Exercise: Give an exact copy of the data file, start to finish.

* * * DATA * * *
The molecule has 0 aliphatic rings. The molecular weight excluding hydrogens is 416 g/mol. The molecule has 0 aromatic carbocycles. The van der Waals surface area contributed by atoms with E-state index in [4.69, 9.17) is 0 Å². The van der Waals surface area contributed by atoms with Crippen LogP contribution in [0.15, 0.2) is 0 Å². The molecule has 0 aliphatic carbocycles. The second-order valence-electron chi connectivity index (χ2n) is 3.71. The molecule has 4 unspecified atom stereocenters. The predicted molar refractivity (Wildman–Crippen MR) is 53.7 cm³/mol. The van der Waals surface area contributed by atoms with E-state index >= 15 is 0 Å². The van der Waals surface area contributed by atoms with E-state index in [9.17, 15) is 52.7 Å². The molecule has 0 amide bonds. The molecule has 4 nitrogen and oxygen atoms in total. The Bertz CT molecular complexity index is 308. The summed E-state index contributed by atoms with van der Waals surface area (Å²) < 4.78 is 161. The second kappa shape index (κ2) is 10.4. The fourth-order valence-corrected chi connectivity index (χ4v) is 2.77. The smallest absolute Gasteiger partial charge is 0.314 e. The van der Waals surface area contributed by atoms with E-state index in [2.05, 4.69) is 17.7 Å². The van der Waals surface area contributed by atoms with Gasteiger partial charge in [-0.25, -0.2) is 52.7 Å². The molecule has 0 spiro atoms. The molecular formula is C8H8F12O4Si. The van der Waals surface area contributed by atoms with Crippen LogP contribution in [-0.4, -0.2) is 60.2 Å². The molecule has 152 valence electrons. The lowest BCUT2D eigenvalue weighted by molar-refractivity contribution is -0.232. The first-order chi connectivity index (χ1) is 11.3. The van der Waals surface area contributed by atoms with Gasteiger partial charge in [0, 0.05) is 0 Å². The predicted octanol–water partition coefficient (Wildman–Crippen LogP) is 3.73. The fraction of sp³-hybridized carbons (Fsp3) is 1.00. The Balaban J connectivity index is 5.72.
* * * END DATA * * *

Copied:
The molecule has 0 aliphatic rings. The molecular weight excluding hydrogens is 416 g/mol. The molecule has 0 aromatic carbocycles. The van der Waals surface area contributed by atoms with E-state index in [4.69, 9.17) is 0 Å². The van der Waals surface area contributed by atoms with Crippen LogP contribution in [0.15, 0.2) is 0 Å². The molecule has 0 aliphatic carbocycles. The second-order valence-electron chi connectivity index (χ2n) is 3.71. The molecule has 4 unspecified atom stereocenters. The predicted molar refractivity (Wildman–Crippen MR) is 53.7 cm³/mol. The van der Waals surface area contributed by atoms with E-state index >= 15 is 0 Å². The van der Waals surface area contributed by atoms with E-state index in [9.17, 15) is 52.7 Å². The molecule has 0 amide bonds. The molecule has 4 nitrogen and oxygen atoms in total. The Bertz CT molecular complexity index is 308. The summed E-state index contributed by atoms with van der Waals surface area (Å²) < 4.78 is 161. The second kappa shape index (κ2) is 10.4. The fourth-order valence-corrected chi connectivity index (χ4v) is 2.77. The smallest absolute Gasteiger partial charge is 0.314 e. The van der Waals surface area contributed by atoms with E-state index in [2.05, 4.69) is 17.7 Å². The van der Waals surface area contributed by atoms with Gasteiger partial charge in [-0.25, -0.2) is 52.7 Å². The molecule has 0 spiro atoms. The molecular formula is C8H8F12O4Si. The van der Waals surface area contributed by atoms with Crippen LogP contribution in [-0.4, -0.2) is 60.2 Å². The molecule has 152 valence electrons. The lowest BCUT2D eigenvalue weighted by molar-refractivity contribution is -0.232. The first-order chi connectivity index (χ1) is 11.3. The van der Waals surface area contributed by atoms with Gasteiger partial charge in [0, 0.05) is 0 Å². The predicted octanol–water partition coefficient (Wildman–Crippen LogP) is 3.73. The fraction of sp³-hybridized carbons (Fsp3) is 1.00. The Balaban J connectivity index is 5.72.